2.2 Feature space construction

We used all available Landsat TM/ETM+/OLI (Landsat 5/7/8) tier-1 surface reflectance imagery from 1986 to 2021 covering our study area as of March 2022. The data had been atmospherically corrected by USGS using the LEDAPS (Masek et al., 2006) and LaSRC (Vermote et al., 2016) algorithms. We further masked out all the clouds, cloud shadows, and snow/ice contained in the Landsat imagery using the FMASK approach (Zhu and Woodcock, 2012). Considering the differences between sensors, we applied the coefficients suggested by Roy et al. (2016) to normalize Landsat 8 reflectance to that of Landsat 5 and 7. This enabled multi-temporal images to be consistent and comparable across years. Next, we calculated spectral indices of NDVI, NDSI, NDBI, NBR, and EVI based on the formulas provided in Table S2. To improve classification performance, we finally carried out the tasseled cap transformation to include brightness, greenness, and wetness indices using the coefficients provided by Crist (1985).

Multi-temporal metrics have been widely used for capturing the spatial–temporal features of different land covers, such as forests, croplands, and urban areas (Potapov et al., 2012; Yin et al., 2020). Due to the nature of crop growth, spectral signals of the croplands exhibit phenological patterns periodically. An example is shown in Fig. S5, where NDVI is high during the growing season and low during sowing. Accordingly, based on the processed Landsat data, we extracted a series of multi-temporal metrics each year as input features for annual cropland classification. These metrics included the 10th, 25th, 50th, 75th, and 90th percent quantiles of both growing and non-growing seasons for the spectral bands and indices listed in Table S2. In addition, we augmented elevation information into feature space using the Shuttle Radar Topography Mission (SRTM) digital elevation dataset (Jarvis et al., 2008). This resulted in a total of 141 input features for each year.

2.3 Cropland probability estimation

We estimated pixel-wise cropland probabilities for each year between 1986 and 2021 using the random forest algorithm. Random forest is a bagging ensemble learning approach that constructs a multitude of decision trees at the training time (Ho, 1995). The final class (classification) or prediction (regression) is assigned based on the majority “vote” of all trees (Breiman, 2001). The algorithm has been widely used in land cover and land use classifications, given its accuracy and efficiency in dealing with high-dimensional data (Gong et al., 2019; Tu et al., 2020). In this study, the parameter for the number of trees (numberOfTrees) was set to 500, the number of variables per split (variablesPerSplit) was set to the square root of numberOfTrees, and other parameters were set to the same default as those on GEE. During implementation, we constructed a random forest model for each 0.8° × 0.8° subregion (Fig. S2) using these parameter settings.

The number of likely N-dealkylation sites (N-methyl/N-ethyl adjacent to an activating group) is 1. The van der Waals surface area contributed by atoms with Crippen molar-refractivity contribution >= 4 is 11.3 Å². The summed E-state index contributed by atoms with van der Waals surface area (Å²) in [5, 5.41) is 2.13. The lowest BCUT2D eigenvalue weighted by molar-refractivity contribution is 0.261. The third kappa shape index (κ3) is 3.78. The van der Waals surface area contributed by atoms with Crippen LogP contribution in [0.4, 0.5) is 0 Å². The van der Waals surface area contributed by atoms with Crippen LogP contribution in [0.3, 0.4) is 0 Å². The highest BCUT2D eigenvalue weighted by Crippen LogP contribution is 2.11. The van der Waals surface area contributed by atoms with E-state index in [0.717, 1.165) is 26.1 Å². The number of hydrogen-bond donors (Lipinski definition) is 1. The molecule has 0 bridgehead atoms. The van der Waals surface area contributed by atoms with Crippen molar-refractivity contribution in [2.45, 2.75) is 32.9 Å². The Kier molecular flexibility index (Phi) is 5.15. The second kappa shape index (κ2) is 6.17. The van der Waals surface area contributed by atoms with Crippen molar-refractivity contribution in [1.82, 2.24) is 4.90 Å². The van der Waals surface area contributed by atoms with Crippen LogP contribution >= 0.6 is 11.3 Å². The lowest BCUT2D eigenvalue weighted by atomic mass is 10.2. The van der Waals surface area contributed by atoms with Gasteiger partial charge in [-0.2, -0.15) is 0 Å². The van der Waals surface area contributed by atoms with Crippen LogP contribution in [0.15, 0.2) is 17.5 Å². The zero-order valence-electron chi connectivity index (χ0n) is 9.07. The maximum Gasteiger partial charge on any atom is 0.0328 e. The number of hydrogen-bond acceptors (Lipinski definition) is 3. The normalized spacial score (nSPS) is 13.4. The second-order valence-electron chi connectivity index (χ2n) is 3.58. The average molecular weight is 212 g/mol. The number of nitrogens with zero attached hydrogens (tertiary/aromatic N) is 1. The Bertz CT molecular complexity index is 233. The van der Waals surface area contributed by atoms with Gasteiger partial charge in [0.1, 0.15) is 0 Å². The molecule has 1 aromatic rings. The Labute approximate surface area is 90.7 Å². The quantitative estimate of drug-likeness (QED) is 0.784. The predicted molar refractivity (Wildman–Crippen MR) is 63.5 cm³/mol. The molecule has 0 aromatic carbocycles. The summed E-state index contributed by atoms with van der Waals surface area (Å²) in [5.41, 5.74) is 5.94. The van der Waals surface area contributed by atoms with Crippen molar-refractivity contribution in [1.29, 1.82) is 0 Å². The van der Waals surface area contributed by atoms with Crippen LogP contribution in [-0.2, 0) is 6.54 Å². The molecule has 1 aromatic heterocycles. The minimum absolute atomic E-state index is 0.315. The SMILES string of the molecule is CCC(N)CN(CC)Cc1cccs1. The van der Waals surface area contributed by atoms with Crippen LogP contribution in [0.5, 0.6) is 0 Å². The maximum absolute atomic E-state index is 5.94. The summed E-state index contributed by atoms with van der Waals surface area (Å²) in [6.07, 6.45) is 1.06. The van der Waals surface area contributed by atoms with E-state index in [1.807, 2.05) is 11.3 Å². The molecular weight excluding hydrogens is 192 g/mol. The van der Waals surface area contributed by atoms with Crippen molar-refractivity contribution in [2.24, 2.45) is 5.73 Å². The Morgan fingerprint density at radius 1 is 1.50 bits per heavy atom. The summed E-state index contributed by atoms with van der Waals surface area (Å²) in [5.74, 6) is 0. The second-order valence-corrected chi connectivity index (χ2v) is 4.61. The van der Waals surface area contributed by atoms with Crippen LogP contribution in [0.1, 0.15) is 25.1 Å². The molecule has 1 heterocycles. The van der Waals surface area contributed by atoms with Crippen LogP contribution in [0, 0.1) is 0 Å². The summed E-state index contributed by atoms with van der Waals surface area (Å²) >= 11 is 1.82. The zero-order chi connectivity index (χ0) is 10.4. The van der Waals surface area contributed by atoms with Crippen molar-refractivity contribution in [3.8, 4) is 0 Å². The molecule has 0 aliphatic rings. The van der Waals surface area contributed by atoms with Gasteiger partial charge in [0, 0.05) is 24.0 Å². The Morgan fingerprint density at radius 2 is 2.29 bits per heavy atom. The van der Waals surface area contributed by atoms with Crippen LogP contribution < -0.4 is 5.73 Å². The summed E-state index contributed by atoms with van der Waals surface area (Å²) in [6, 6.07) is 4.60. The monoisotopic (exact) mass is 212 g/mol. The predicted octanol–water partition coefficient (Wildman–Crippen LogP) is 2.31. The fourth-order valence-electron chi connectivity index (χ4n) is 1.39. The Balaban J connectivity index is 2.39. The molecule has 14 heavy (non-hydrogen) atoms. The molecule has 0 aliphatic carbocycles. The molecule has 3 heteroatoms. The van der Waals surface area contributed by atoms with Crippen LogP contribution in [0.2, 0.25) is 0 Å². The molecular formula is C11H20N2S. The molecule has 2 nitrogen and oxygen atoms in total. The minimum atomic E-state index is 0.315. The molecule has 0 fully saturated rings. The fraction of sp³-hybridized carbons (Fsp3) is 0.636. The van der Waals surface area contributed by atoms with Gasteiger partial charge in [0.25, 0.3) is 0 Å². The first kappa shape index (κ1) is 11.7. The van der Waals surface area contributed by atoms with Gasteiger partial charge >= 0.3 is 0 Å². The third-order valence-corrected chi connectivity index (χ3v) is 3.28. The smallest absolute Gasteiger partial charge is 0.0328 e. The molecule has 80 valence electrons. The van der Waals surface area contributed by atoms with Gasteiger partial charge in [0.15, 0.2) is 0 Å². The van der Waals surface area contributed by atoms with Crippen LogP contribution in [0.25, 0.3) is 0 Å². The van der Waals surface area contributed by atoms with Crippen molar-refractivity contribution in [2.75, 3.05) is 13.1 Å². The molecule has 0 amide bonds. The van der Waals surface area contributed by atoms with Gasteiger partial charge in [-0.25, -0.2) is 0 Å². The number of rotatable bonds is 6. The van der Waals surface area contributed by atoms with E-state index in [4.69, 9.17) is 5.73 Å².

2.4 Temporal segmentation

We employed the trajectory-based spectral–temporal segmentation algorithm, LandTrendr, to decompose the pixel-wise annual cropland probability time series into different cropland use segments. The overarching goal of LandTrendr is to characterize a temporal trajectory of data values using a sequence of connected linear segments bounded by breakpoints known as “vertex” (Kennedy et al., 2018). By fitting a series of linear segments, LandTrendr reduces inter-annual signal noise while capturing both long-term gradual and short-term drastic changes (Kennedy et al., 2010). The fitting result of LandTrendr is a series of segments composed of breakpoints that separate periods of durable change or stability in spectral trajectory (Fig. 2). In this way, the magnitude of changes as well as years when changes occur can be recorded. LandTrendr was originally developed for detecting forest disturbances, but recent applications also demonstrated its potential in monitoring cropland dynamics (Dara et al., 2018; Yin et al., 2018).

Figure 2Schematic diagram of the segmentation results of annual cropland probability time series based on LandTrendr.


The implementation of LandTrendr requires a series of control parameters and filtering steps designed to reduce overfitting while still capturing the desired features of trajectories. Nevertheless, when leveraging LandTrendr to monitor cropland dynamics, we found few experiences with parameter settings in the literature. In addition, differences in climatic, geographic, and cropping conditions across regions would also affect algorithm performance. Accounting for these issues, we defined one test region for each agricultural zone with a size of 100 × 100 km (Fig. S2). Within each test region, we interpreted 100 cropland and non-cropland samples likewise and compared classification results under different LandTrendr arguments using the developed approach (Table S3). Detailed statistics on the classification performance of different LandTrendr parameter settings for each test region are given in Table S4. Practically, we assigned LandTrendr parameter settings with the highest classification accuracy of F1 score as the input for annual cropland mapping in the corresponding agricultural zone.

2.5 Annual cropland mapping